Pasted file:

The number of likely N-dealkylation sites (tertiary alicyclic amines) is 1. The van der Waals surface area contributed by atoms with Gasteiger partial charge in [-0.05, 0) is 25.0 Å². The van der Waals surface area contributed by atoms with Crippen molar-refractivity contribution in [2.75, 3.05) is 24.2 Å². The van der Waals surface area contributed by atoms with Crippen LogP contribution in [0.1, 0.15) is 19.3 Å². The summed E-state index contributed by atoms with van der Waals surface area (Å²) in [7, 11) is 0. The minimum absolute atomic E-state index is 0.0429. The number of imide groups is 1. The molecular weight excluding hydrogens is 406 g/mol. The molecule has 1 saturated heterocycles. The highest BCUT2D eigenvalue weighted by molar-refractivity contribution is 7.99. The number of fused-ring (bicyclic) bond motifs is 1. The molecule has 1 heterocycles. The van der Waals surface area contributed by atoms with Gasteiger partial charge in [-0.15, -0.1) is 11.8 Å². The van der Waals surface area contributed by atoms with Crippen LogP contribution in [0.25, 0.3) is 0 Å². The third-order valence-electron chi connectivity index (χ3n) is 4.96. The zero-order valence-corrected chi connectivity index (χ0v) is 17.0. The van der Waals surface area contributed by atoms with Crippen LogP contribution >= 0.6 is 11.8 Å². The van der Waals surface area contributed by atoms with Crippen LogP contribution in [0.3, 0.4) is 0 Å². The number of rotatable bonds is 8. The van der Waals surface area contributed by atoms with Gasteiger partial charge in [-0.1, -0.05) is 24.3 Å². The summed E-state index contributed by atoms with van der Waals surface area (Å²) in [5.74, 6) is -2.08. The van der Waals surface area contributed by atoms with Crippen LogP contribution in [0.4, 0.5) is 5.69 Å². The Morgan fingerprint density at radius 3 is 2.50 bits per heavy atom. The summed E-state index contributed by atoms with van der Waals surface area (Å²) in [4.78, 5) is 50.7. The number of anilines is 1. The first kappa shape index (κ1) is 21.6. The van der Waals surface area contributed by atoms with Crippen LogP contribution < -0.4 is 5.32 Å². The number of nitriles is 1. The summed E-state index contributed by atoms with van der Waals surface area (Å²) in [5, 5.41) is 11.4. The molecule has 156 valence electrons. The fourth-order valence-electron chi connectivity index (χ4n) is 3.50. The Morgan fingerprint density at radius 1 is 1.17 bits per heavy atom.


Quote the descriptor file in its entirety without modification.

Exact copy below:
The number of likely N-dealkylation sites (tertiary alicyclic amines) is 1. The van der Waals surface area contributed by atoms with Gasteiger partial charge in [-0.05, 0) is 25.0 Å². The van der Waals surface area contributed by atoms with Crippen molar-refractivity contribution in [2.75, 3.05) is 24.2 Å². The van der Waals surface area contributed by atoms with Crippen LogP contribution in [0.1, 0.15) is 19.3 Å². The summed E-state index contributed by atoms with van der Waals surface area (Å²) in [7, 11) is 0. The minimum absolute atomic E-state index is 0.0429. The number of imide groups is 1. The molecular weight excluding hydrogens is 406 g/mol. The molecule has 1 saturated heterocycles. The highest BCUT2D eigenvalue weighted by molar-refractivity contribution is 7.99. The number of fused-ring (bicyclic) bond motifs is 1. The molecule has 1 heterocycles. The van der Waals surface area contributed by atoms with Gasteiger partial charge in [-0.15, -0.1) is 11.8 Å². The van der Waals surface area contributed by atoms with Crippen LogP contribution in [0.25, 0.3) is 0 Å². The third-order valence-electron chi connectivity index (χ3n) is 4.96. The zero-order valence-corrected chi connectivity index (χ0v) is 17.0. The van der Waals surface area contributed by atoms with Crippen LogP contribution >= 0.6 is 11.8 Å². The van der Waals surface area contributed by atoms with Crippen LogP contribution in [0.3, 0.4) is 0 Å². The number of rotatable bonds is 8. The van der Waals surface area contributed by atoms with Gasteiger partial charge in [-0.1, -0.05) is 24.3 Å². The summed E-state index contributed by atoms with van der Waals surface area (Å²) in [5.74, 6) is -2.08. The van der Waals surface area contributed by atoms with Crippen LogP contribution in [0.4, 0.5) is 5.69 Å². The Morgan fingerprint density at radius 3 is 2.50 bits per heavy atom. The summed E-state index contributed by atoms with van der Waals surface area (Å²) in [4.78, 5) is 50.7. The number of anilines is 1. The first kappa shape index (κ1) is 21.6. The van der Waals surface area contributed by atoms with Crippen LogP contribution < -0.4 is 5.32 Å². The number of nitriles is 1. The summed E-state index contributed by atoms with van der Waals surface area (Å²) in [5, 5.41) is 11.4. The molecule has 156 valence electrons. The fourth-order valence-electron chi connectivity index (χ4n) is 3.50. The Morgan fingerprint density at radius 1 is 1.17 bits per heavy atom.